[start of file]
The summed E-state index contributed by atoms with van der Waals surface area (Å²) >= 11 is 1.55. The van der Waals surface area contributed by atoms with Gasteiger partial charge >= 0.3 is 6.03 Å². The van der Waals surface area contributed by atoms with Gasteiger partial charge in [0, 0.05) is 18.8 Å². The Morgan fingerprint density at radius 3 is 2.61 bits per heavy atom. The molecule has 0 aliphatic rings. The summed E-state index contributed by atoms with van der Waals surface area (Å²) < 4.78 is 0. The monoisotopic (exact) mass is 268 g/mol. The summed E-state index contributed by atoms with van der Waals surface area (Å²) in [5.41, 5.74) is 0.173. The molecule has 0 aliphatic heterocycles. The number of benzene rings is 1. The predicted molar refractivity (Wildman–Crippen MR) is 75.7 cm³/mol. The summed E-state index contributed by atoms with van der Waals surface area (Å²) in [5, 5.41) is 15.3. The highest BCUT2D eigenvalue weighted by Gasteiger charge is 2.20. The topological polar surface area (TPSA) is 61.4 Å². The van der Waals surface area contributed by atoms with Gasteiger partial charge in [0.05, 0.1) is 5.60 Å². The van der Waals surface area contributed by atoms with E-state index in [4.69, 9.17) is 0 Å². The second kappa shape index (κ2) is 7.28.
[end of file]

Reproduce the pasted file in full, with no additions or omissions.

The summed E-state index contributed by atoms with van der Waals surface area (Å²) >= 11 is 1.55. The van der Waals surface area contributed by atoms with Gasteiger partial charge >= 0.3 is 6.03 Å². The van der Waals surface area contributed by atoms with Gasteiger partial charge in [0, 0.05) is 18.8 Å². The Morgan fingerprint density at radius 3 is 2.61 bits per heavy atom. The molecule has 0 aliphatic rings. The summed E-state index contributed by atoms with van der Waals surface area (Å²) < 4.78 is 0. The monoisotopic (exact) mass is 268 g/mol. The summed E-state index contributed by atoms with van der Waals surface area (Å²) in [5.41, 5.74) is 0.173. The molecule has 0 aliphatic heterocycles. The number of benzene rings is 1. The predicted molar refractivity (Wildman–Crippen MR) is 75.7 cm³/mol. The summed E-state index contributed by atoms with van der Waals surface area (Å²) in [5, 5.41) is 15.3. The highest BCUT2D eigenvalue weighted by Gasteiger charge is 2.20. The topological polar surface area (TPSA) is 61.4 Å². The van der Waals surface area contributed by atoms with Gasteiger partial charge in [0.05, 0.1) is 5.60 Å². The van der Waals surface area contributed by atoms with E-state index in [4.69, 9.17) is 0 Å². The second kappa shape index (κ2) is 7.28.